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Carlyle Founders Consider Cash Infusion

From left, Daniel D'Aniello, David M. Rubenstein and William E. Conway Jr. are said to be considering putting money into an ailing foreign affiliate.
From left, Daniel D'Aniello, David M. Rubenstein and William E. Conway Jr. are said to be considering putting money into an ailing foreign affiliate. (By Julia Ewan -- The Washington Post)
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By Thomas Heath
Washington Post Staff Writer
Tuesday, March 11, 2008

Carlyle Group's three co-founders are considering a plan to pump new money into an ailing foreign affiliate to rescue it from possible insolvency, according to sources familiar with the talks.

The investment by William E. Conway Jr., David M. Rubenstein and Daniel D'Aniello is intended to help meet the demands of Carlyle Capital's lenders, which want additional collateral to protect against the chance that the unit's portfolio of high-grade mortgage-backed securities might be worth less than expected.

The sources spoke on the condition of anonymity because of the sensitive nature of the talks. They said that in addition to a possible investment, the company is exploring whether alternative forms of collateral might be available or whether it might be able to tap a new line of credit. Forbes magazine last year estimated Carlyle's three founders to each be worth about $2.5 billion.

"There are ongoing discussions, and no conclusions have been reached," said Carlyle Group spokesman Chris Ullman.

The problems at Carlyle Capital have become a preoccupying concern for the top leaders at the Carlyle Group, a District-based private-equity firm that uses cash from its wealthy clientele to buy and sell companies and make other investments.

Rubenstein, Conway and others have been in successive meetings with lenders in an effort to resolve Carlyle Capital's problems, not only to protect their own investment but also to preserve Carlyle Group's Midas-touch reputation.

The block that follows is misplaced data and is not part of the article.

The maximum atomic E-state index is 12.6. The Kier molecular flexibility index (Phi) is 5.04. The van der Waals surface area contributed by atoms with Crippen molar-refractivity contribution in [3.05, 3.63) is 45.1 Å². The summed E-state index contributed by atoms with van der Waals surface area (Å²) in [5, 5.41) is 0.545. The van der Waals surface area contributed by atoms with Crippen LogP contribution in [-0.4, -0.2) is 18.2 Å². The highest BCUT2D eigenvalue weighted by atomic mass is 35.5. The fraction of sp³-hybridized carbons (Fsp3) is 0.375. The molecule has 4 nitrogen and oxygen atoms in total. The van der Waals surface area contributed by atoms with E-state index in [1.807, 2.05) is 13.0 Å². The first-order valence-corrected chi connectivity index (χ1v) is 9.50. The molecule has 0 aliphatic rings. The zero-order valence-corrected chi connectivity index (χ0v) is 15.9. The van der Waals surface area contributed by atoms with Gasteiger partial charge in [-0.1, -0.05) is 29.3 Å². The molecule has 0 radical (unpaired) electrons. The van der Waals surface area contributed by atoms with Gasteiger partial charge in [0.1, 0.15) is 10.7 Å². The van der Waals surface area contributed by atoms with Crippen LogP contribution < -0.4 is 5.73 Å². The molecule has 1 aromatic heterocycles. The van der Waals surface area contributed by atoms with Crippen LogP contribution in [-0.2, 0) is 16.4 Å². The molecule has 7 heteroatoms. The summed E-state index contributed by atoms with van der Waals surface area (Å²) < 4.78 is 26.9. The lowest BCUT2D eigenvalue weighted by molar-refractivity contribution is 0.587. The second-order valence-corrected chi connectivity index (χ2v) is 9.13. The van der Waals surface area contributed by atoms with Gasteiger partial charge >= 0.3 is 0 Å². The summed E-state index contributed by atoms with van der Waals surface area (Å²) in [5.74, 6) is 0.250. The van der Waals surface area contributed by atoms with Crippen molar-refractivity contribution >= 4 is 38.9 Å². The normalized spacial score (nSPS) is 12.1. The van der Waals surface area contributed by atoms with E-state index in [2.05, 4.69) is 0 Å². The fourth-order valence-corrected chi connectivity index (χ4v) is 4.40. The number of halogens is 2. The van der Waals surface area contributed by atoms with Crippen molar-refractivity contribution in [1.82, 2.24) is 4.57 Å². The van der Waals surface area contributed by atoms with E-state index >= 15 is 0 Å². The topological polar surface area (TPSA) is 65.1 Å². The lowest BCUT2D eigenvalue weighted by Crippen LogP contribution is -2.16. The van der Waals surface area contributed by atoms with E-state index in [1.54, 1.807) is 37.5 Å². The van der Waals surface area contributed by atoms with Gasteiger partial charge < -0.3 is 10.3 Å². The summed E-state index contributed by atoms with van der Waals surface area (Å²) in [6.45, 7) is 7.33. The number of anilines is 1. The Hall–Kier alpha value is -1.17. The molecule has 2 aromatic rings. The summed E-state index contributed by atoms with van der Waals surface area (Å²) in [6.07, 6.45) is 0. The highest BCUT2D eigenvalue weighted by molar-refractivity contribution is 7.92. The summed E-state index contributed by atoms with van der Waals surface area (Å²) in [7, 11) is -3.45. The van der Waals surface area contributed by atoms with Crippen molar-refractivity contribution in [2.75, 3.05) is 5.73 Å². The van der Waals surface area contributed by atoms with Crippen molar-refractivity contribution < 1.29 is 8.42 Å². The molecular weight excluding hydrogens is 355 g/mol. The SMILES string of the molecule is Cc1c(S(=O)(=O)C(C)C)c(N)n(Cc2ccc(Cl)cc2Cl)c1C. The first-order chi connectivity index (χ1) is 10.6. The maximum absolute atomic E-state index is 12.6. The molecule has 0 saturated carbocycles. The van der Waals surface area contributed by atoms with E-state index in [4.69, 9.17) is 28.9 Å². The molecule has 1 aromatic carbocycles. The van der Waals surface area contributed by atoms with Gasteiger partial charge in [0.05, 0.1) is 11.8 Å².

Carlyle Capital is incorporated on Guernsey, an island in the English Channel, and is traded on Amsterdam's Euronext exchange. The company was set up in August 2006 with roughly $670 million in cash from Carlyle's owners and other investors, and about $300 million in additional capital raised from the public sale of stock.

The capital allowed the company to go to banks and borrow far more, leveraging its cash investment some 20 times into the portfolio valued recently at $21.7 billion.

Though focused on AAA-rated mortgage-backed securities issued by Fannie Mae and Freddie Mac -- traditionally considered secure and conservative investments -- the company's prospects have been dimmed by the same doubts that have upended securities linked to riskier subprime mortgages, namely whether the underlying assets were losing value and whether the homeowners would continue to make their payments.

As the market value of the Fannie Mae and Freddie Mac securities has dropped, Carlyle Capital's lenders have asked the company to increase its cash equity from what was 1 percent to as much as 5 percent. An increase of that amount on $20 billion in loans amounts to several hundred million dollars.

The Carlyle Group last summer loaned Carlyle Capital $150 million to cover debt obligations. Yesterday, Carlyle Capital said in a news release that some of its 13 lenders had demanded it post $400 million in additional collateral.

Some lenders have already declared the company to be in default of its financing agreements with them. The company said its lenders might have sold off as much as $5 billion in assets used as collateral for loans -- an amount equal to nearly 25 percent of Carlyle Capital's holdings.

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